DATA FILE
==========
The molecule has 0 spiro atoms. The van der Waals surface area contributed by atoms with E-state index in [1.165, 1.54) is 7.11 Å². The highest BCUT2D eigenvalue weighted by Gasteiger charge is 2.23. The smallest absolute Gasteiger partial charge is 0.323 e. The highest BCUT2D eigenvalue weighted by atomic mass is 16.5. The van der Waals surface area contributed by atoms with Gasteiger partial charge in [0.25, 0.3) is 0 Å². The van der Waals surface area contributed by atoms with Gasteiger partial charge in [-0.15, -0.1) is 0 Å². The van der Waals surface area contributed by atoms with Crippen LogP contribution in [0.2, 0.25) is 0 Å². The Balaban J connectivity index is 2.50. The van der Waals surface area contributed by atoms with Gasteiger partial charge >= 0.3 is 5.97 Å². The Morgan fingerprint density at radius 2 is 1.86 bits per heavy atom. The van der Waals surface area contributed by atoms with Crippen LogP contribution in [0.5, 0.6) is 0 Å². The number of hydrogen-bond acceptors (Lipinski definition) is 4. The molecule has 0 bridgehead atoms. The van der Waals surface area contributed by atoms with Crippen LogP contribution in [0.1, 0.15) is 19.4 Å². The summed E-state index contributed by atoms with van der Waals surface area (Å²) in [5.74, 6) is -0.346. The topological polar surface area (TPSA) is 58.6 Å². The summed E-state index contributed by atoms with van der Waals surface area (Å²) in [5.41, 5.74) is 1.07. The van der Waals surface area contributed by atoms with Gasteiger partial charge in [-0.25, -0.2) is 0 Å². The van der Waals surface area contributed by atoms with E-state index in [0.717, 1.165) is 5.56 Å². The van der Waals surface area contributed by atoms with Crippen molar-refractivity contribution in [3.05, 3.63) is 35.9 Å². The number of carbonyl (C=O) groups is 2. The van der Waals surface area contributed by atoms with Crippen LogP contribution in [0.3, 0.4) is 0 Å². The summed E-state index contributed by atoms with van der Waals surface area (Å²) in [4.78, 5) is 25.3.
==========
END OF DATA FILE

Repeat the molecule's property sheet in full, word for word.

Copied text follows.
The molecule has 0 spiro atoms. The van der Waals surface area contributed by atoms with E-state index in [1.165, 1.54) is 7.11 Å². The highest BCUT2D eigenvalue weighted by Gasteiger charge is 2.23. The smallest absolute Gasteiger partial charge is 0.323 e. The highest BCUT2D eigenvalue weighted by atomic mass is 16.5. The van der Waals surface area contributed by atoms with Gasteiger partial charge in [0.25, 0.3) is 0 Å². The van der Waals surface area contributed by atoms with Gasteiger partial charge in [-0.15, -0.1) is 0 Å². The van der Waals surface area contributed by atoms with Crippen LogP contribution in [0.2, 0.25) is 0 Å². The Balaban J connectivity index is 2.50. The van der Waals surface area contributed by atoms with Gasteiger partial charge >= 0.3 is 5.97 Å². The Morgan fingerprint density at radius 2 is 1.86 bits per heavy atom. The van der Waals surface area contributed by atoms with Crippen LogP contribution in [0.5, 0.6) is 0 Å². The number of hydrogen-bond acceptors (Lipinski definition) is 4. The molecule has 0 bridgehead atoms. The van der Waals surface area contributed by atoms with Crippen LogP contribution in [0.1, 0.15) is 19.4 Å². The summed E-state index contributed by atoms with van der Waals surface area (Å²) in [5.74, 6) is -0.346. The topological polar surface area (TPSA) is 58.6 Å². The summed E-state index contributed by atoms with van der Waals surface area (Å²) in [5.41, 5.74) is 1.07. The van der Waals surface area contributed by atoms with Gasteiger partial charge in [-0.25, -0.2) is 0 Å². The van der Waals surface area contributed by atoms with E-state index in [0.717, 1.165) is 5.56 Å². The van der Waals surface area contributed by atoms with Crippen molar-refractivity contribution in [3.05, 3.63) is 35.9 Å². The number of carbonyl (C=O) groups is 2. The van der Waals surface area contributed by atoms with Crippen LogP contribution in [0.3, 0.4) is 0 Å². The summed E-state index contributed by atoms with van der Waals surface area (Å²) in [4.78, 5) is 25.3.